Tag Archive | servant

The Preacher’s Bride – Book Review

The Preacher’s Bride is set in 1650’s England against the religious persecution that the Puritan’s of that time faced. This is the debut novel by Jody Hedlund and was written in such compelling way, I couldn’t put it down.  The characters are realistic and likeable and the emotion that flows through this story is palpable.

When John’s wife dies, leaving behind an infant son and some other children, a teenage Puritan girl, dedicated to serving however God would lead, steps into the breach to provide for this infant. The child, not expected to live, begins to thrive under Elizabeth’s care as do the other remaining  children who are grieving their mother. John, however, blinded by grief and obsessed with preaching to the masses, regardless of the cost, initially opposes Elizabeth’s interference in his household but soon becomes to depend on her completely for the care of his children and home.

As religious persecution increases, Elizabeth becomes a target to try to undermine and stop John’s ministry. Elizabeth suffers severely but does not give up the task she feels God has clearly given her to care for this little family. Her sacrifice costs her the possibility of her own marriage that had been planned.  Eventually John wakes up to the woman who has sustained him and who has loved him for years while she served and supported his preaching.  Eventually marrying, the challenges the couple faces are not less severe and crippling.

John’s passion for the work of God and Elizabeth’s zeal for service against tremendous odds paints a compelling image of the sacrifices that many in that time period would have encountered.

This was a book I could not put down. I had to keep reading to see what would happen next. When I finished I had to go back and re-read parts because they were so compelling. I found myself swept up into the story and empathetic to the characters as they struggled with obedience and faith  in the midst of circumstances most of us will never be challenged with.

I strongly recommend this book. It is worth the time to read and let the  characters resonate within your soul and call you to a deeper walk and faith in Christ. The courage they exemplify is something we lack so much of in our own culture.  Thank you, Jody for pouring your heart and the talent God has obviously gifted you with, into this story. To Him be the glory!

Leadership as an Identity (book review)

Crawford W. Loritts, Jr is a wise and humble speaker. His book, Leadership as an Identity, reflects those same characteristics.

Pastor Loritts’ book challenges the view of Christian leadership as being far more than a set of skills and giftedness or even personality. It’s not a book on “how to” lead well. This book instead dares to say that leadership for a Christian is something other than that. It is an identity that a believer assumes when God calls that person to lead. This is manifested best when the leader embraces four key characteristics: brokenness, uncommon communion, servanthood and radical, immediate obedience. Crawford points to these being the four underlining character traits of great leaders in Scripture, and in the church through history.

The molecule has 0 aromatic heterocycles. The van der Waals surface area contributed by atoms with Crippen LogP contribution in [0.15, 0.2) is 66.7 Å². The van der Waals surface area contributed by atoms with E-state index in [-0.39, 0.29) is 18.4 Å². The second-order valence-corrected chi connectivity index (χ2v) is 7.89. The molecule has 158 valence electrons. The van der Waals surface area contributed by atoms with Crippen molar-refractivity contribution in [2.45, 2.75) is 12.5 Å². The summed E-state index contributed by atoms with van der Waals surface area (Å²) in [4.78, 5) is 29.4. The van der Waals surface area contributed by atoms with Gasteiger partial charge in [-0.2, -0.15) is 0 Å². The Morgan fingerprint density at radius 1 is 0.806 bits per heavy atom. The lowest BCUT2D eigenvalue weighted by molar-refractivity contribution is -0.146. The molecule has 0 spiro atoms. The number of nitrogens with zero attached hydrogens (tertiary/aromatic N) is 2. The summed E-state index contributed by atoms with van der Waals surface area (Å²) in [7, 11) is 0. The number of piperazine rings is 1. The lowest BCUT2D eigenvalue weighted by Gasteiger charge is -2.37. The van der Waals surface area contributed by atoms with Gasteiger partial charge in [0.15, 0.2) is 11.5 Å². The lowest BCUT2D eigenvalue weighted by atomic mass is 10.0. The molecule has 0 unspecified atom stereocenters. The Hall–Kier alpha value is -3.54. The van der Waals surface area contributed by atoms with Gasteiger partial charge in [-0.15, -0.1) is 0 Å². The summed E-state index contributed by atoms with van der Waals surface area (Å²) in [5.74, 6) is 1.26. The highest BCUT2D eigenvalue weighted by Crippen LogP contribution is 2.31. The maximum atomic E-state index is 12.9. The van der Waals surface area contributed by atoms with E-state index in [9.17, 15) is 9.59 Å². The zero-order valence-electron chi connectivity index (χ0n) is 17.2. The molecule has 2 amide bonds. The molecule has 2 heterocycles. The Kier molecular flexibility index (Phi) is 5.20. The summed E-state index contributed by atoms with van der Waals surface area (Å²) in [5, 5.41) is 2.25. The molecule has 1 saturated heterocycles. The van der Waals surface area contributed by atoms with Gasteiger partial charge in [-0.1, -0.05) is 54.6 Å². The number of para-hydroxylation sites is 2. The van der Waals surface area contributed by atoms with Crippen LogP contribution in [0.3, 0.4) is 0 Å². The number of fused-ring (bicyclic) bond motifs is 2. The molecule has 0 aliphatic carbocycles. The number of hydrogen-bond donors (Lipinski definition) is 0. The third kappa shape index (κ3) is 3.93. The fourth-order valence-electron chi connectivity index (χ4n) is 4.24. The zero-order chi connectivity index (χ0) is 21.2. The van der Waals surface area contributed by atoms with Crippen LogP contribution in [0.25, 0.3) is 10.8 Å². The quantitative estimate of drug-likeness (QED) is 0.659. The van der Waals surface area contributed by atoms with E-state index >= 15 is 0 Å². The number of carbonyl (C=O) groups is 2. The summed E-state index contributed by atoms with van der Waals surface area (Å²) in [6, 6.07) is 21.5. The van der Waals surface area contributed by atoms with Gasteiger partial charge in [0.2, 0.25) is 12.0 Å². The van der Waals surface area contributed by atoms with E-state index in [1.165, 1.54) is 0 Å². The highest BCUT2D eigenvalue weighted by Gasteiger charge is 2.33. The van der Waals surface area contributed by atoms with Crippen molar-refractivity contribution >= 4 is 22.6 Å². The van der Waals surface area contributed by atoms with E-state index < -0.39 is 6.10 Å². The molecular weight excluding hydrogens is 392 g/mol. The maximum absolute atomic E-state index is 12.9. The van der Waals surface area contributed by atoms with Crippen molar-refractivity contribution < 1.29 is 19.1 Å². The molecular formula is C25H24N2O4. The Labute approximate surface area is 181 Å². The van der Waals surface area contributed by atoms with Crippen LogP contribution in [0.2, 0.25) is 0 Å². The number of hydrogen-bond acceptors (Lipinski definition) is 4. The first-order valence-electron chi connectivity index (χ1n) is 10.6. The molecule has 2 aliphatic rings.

This book is written in a very easy to read style drawing on Scripture as well as the words of wisdom from Christian leaders that have withstood the test of time and trials and exhibited these four characteristics. Loritts contends that only when a leader submits to these processes in their walk with God, can they truly be called a Christian leader and glorify God in the manner in which they fulfill that assignment that God has given.

These are not easy traits to seek and ultimately they are the calling of everyone who wants to claim to be a follower of Jesus Christ. The responsibilities and challenges that leaders face in the church, however, make these traits far more essential to wrestle with.

Having read many books, this could easily qualify as one of the best of any leadership book out there. If you are a leader in the church, whether you are paid staff or volunteer, whether you lead adults or children or serve in a soup kitchen, this book is for you. It is a book to be read, underlined, savored and prayed over in the pursuit of leadership that will stand the test of time and bring the utmost glory to God in the process.  Then read it again. It’s that good.

Congratulations to Pastor Loritts on obeying God in putting these thoughts on paper and sharing them with a wider audience. May the church be blessed and God glorified all the more because of the words on these pages.